A particle is projected from a horizontal plane at an angle of from the horizontal. After 15 seconds, the particle hits the ground. Find the starting velocity of the particle, taking and giving your answer to 1 decimal place.

We can answer this question using the projectile motion formula for the total flight time, which is

Let us take a moment, however, to recall how that formula is derived.

We consider the vertical component of the projectile’s displacement . According to the equations of motion, where is the vertical component of the projectile’s initial velocity and is the vertical component of its acceleration. We can express in terms of the angle of projection as follows:

We also know that the projectile has a vertical acceleration of due to gravity. Therefore,

We are interested in the time when the projectile hits the ground, so we set this vertical displacement to zero:

This equation has two solutions, the first solution, , is the time of launch. The second solution corresponds to the projectile’s landing and gives the total flight time. We have which gives us a relationship between the flight time and the initial velocity into which we can substitute the given values: to one decimal place.

In the following example, we use projectile motion formulae to determine what angle of projection yields the greatest range.

### Example 3: Finding the Starting Angle that Results in the Greatest Range of a Projectile

A projectile is launched from a flat horizontal plane at an angle of from the horizontal where . Its initial velocity is m/s, its acceleration due to gravity is m/s2, and no other forces act upon it during its flight. Given that its range on the horizontal plane is m, find the value of that maximizes .

We are going to solve this question using the formula for a projectile’s range

Let us take a moment to recall how this formula is derived from the formula for a projectile’s total flight time.

We recall that the formula for the total flight time of a projectile is and that the horizontal component of its displacement can be expressed as

Substituting the total flight time into this expression will give us the range

Using the identity , we have

This will reach its maximum when the function is at its maximum. We recall that the sine function has a maximum of 1 when its argument is .

Therefore, reaches its maximum value when or .

If we know the coordinates of a point through which the projectile passes, then we can use the equation of its trajectory to calculate its angle of projection.

### Example 4: Finding the Possible Starting Angles of a Projectile given the Initial Velocity and a Point it Passes Through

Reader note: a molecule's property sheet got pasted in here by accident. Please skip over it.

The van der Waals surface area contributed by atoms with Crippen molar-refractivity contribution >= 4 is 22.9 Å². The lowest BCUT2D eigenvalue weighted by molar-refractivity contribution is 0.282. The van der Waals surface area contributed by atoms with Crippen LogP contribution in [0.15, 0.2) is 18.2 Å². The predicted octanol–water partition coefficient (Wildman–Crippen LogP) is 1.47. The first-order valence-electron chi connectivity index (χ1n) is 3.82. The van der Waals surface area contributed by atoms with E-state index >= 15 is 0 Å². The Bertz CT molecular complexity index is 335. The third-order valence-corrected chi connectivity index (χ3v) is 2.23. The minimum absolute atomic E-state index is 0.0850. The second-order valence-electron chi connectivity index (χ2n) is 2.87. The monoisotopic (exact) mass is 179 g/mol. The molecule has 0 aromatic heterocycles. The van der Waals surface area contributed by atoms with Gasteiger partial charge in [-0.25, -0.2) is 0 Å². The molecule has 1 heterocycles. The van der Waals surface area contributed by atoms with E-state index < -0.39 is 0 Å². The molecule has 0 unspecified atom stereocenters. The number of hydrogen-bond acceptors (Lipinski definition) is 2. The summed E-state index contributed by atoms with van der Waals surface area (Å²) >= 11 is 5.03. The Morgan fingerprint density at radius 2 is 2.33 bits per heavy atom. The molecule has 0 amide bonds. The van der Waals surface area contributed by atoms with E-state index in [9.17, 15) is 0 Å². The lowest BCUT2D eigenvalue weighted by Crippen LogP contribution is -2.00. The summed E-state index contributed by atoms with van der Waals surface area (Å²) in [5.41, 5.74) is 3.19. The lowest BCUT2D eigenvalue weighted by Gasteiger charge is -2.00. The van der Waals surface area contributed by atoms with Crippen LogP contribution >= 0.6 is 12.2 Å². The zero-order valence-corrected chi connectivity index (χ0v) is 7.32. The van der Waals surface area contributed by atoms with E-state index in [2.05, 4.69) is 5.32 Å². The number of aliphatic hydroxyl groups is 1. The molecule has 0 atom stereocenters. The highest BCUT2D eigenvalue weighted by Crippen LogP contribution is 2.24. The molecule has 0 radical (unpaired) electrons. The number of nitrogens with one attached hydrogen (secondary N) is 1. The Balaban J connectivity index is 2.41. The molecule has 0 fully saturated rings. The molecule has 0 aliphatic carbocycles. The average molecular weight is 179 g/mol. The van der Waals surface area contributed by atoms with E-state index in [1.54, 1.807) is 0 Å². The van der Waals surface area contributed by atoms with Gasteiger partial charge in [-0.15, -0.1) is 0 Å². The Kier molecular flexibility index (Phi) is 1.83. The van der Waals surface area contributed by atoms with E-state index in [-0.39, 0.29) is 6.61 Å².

A particle is projected from a horizontal plane at an angle of from the horizontal and with an initial velocity of 18 m/s. The particle passes through point situated 15 m horizontally and 8 m vertically from the point of launch. Find the possible values of , taking and giving your answer to 1 decimal place.

We can solve this problem using the formula for a projectile’s trajectory

Let us first take a moment to recall how this formula is derived. Recall that according to the laws of motion, the particle’s horizontal position and vertical position are given in terms of its initial velocity , the angle with the horizontal , and the time taken as follows: and

To derive the equation of trajectory, we want to write the equation for in terms of by using substitution. Rearranging the first equation, we have which we can substitute into the second equation to get

Then, we apply the Pythagorean identity for

Notice that this is a quadratic equation in , but it is also a quadratic equation in . We are going to solve for using the coordinates of the point through which the particle passes to get

Expanding and simplifying, we have whose solutions we can find using the quadratic formula giving and . Applying , we have or to one decimal place.

We will now apply the formulae of projectile motion to a real-world problem.

### Example 5: Solving Real-World Problems with Projectile Motion Formulae

A rocket is launched vertically at a speed of 60 m/s from a point . When it reaches its maximum height, a capsule is ejected horizontally from it at a speed of 40 m/s. Find the horizontal distance from to the capsule’s landing point, taking and giving your answer to 1 decimal place.

We decompose the motion of the capsule into its horizontal and vertical components. Since the capsule is launched horizontally when the rocket is at its maximum height, its vertical velocity at this point is 0 and it has a constant acceleration of in the negative -direction. The rocket also has vertical velocity 0 and constant acceleration at this point. Therefore, both rocket and capsule will take the same amount of time to reach the ground.

In this model, the only force acting on the rocket is that of gravity. The rocket reaches its maximum height when its deceleration due to gravity reduces its initial vertical velocity to zero. Since gravity is the only force in play, this takes the same amount of time as it takes for the rocket to accelerate from zero at its highest point back to its initial velocity downward. At this point, it hits the ground.

Thus, the capsule will take the same amount of time to reach the ground as the rocket, which is equal to the amount of time the rocket took to reach its maximum height.

Recall that the time taken by the rocket to reach its maximum height is given by the formula where is the initial speed and is the angle of projection. We have that and the rocket is launched vertically, so and . Therefore,

We can substitute this time into the equation of motion governing the horizontal displacement of the capsule where is the horizontal component of its initial velocity. We have that . Therefore, to one decimal place.

Let us finish by recapping a few important concepts from this explainer.

### Key Points

• We can decompose the motion of a projectile into horizontal and vertical components and apply the equations of motion and to derive formulae for the motion of a projectile.
• The total flight time of a projectile is given by where is its initial velocity, is its angle of projection, and is the acceleration due to gravity.
• The projectile’s range is given by
• The time at which the projectile reaches its greatest height is given by
• The projectile’s vertical position and horizontal position during flight are related by the quadratic equation
• We can use projectile motion formulae to answer questions about the trajectories of projectiles.